In the past decades, a growing number of optometrists have begun to recognize the importance of treating the visual system, as opposed to simply visual acuity. Given that 70% of incoming sensory information is visual, simply treating a patient’s ability to see clearly (20/20) is not enough.
In fact, visual acuity is only about 1 in 17 visual skills that are needed for an efficient and accurate visual system. This explains why many adults and children are left to struggle with issues their visual conditions cause. For instance, 1 in 4 children have a visual condition that may interfere with learning.
Vision problems resulting from concussions or traumatic brain injuries are also often overlooked. This is particularly the case during initial treatment of the injury. Why? Well, there’s an extremely high chance that the average practitioner has never learned about concussions.
In fact, recent studies reveal that the majority of frontline family and ER physicians are very limited when it comes to concussion knowledge. This also includes the application of appropriate concussion management. Consequently, the affected patient is sent to an occupational therapist or physical therapist for rehabilitation, as opposed to optometrists in vision therapy.
Vision problems that are hidden or neglected, however, can have serious consequences. For one, it can lengthen and impair rehabilitation. Unfortunately, general practitioners underestimate the beneficial role vision care professionals can play in overall rehabilitation. Nevertheless, an increasing number of optometrists are starting to offer vision therapy as an integral part of their practice.
Vision therapy provides patients with the right opportunity to develop new neurological pathways relating to the control of the eyes. This relates to the perception and processing of incoming information. Vision therapy can help with reading speed, reading comprehension, attention deficit disorders related to vision conditions, hand eye coordination, balance and brain injury rehabilitation.
As an optometrist, learning and implementing new technologies, as a part of vision therapy, is huge if you want to say ahead of the game. NeuroTracker, a multiple object tracking tool, is one of these technologies.
Over the past 15 years, Dr. Keith Smithson, O.D., has built up core technologies for vision-related training, testing and health. He’s been using NeuroTracker in his practice for the past 3 years for performance, vision enhancement and concussion rehabilitation.
As the Team Optometrist for the Washington Wizards, Washington Mystics, Washington Spirit and DC United, Dr. Smithson says he’s made great strides with his athletes using NeuroTracker. He stated: “Once these athletes see the difference NeuroTracker is making on the field, they become completely devoted.”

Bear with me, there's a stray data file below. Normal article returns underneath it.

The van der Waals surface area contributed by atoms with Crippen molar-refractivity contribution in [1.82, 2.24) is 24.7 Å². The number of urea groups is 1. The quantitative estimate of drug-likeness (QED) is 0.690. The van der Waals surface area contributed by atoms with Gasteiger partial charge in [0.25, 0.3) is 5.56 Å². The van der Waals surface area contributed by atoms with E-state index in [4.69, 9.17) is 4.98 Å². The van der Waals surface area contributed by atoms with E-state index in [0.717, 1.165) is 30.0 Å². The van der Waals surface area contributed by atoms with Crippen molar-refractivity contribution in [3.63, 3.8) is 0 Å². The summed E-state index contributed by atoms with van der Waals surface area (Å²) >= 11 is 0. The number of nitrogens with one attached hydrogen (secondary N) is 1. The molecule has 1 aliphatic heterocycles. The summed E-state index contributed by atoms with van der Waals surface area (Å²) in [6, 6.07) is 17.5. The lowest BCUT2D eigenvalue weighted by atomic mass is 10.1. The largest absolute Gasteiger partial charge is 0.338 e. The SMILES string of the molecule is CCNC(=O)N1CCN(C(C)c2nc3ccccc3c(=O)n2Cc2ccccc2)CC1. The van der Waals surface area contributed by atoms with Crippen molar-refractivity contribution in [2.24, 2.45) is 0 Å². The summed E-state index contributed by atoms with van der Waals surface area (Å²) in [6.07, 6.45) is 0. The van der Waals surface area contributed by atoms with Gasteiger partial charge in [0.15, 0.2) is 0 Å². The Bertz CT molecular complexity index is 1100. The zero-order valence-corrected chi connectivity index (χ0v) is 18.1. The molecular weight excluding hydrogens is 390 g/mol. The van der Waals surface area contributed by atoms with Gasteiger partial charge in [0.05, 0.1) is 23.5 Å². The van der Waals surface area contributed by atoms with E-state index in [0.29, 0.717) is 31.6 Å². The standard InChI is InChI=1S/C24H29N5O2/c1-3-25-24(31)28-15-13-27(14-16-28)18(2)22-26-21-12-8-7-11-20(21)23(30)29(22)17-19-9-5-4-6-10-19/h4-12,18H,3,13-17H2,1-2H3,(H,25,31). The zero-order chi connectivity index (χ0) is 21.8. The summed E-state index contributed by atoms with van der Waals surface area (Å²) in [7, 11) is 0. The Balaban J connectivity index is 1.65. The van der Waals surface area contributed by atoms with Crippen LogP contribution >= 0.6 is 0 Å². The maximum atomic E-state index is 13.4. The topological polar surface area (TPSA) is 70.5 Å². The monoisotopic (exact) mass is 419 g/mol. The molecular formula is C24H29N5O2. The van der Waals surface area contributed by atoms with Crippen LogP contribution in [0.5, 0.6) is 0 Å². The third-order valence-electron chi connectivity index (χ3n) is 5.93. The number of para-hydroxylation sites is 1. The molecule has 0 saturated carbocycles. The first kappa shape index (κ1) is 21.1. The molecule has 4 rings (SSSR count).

Similarly, Dr. Charles Shidlofksy, O.D., also uses NeuroTracker in his practice, as a spatial training tool. He says: “I always knew that we could enhance the visual system in a way that could help athletes become better performers. NeuroTracker is used in all our athletic training programs.”
Dr. Cameron McCrodan, O.D., uses NeuroTracker as a tool in his reading and learning programs at his visual development clinic. A learning-related visual problem directly affects how we learn, read, or sustain close work. Tracking and other visual problems, however, are often not evaluated during testing for learning disabilities.
Dr. McCrodan uses vision therapy to treat both children and adults who suffer from visual processing deficits. These deficits pertain to eye tracking skills, eye teaming skills, binocular vision, visual perception, and many more.
Although routinely used for active rehabilitation, the application of NeuroTracker for post-concussion recovery is less well-known. Dr. Smithson treats a very wide range of patients suffering from concussions.
Symptoms can involve optic distortions, ocular-muscular problems, multiple object tracking deficiencies, as well as sensory integration and overload issues. He says, “We have a range of interventions we use specialized for dealing with each of these effects, but NeuroTracker has become an important tool for us in many of our post-concussion recovery sessions.”
It’s clear that visual skills are vital for processing information efficiently. When these skills are dysfunctional, any task can seem difficult and require greater energy than usual. So whether a child is having vision-related learning difficulties, or an athlete is recovering from a concussion, or an elderly individual needs help navigating a busy environment (crossing the street or driving), vision therapy can be a beneficial solution.
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